He’s one of five goats born on my central Kentucky farm about a month ago. I wouldn’t want him to hear this, but he’s not the cutest of the lot. That distinction belongs to Luna, one of the females. She’s petite, light brown with silky sprays of white on her flanks, and erect ears that make her look like a tiny donkey. She’s my daughter’s pet.
Truth is, they’re all pets, the two mother goats included. My family has the luxury of keeping goats on our eleven acres just because we want to. We don’t need the milk the mothers produce and, honestly, would probably be more than a little appalled to try drinking it. That’s how insulated we are from the rougher edges of rural living.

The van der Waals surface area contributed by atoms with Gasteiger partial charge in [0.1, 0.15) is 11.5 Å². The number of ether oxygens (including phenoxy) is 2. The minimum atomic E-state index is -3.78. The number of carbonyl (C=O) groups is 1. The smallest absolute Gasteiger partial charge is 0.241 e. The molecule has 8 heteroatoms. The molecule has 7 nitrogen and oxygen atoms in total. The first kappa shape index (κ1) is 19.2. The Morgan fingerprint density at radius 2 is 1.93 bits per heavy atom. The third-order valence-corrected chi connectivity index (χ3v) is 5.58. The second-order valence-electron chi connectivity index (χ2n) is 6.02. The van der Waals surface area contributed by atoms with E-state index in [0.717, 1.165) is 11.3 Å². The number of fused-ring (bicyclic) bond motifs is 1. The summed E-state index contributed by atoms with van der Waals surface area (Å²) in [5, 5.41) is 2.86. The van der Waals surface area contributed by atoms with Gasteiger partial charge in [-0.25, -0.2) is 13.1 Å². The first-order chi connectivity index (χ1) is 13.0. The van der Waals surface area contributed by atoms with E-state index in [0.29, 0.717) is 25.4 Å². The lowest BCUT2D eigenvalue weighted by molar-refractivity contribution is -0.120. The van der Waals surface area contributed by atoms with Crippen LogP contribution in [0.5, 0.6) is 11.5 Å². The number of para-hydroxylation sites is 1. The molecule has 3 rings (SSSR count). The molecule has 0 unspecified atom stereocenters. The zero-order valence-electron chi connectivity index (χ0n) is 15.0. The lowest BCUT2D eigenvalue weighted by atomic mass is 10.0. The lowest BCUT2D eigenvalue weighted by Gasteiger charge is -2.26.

A log of fresh goat cheese—from nearby Capriole farm perhaps—nicely sealed in plastic? Sure!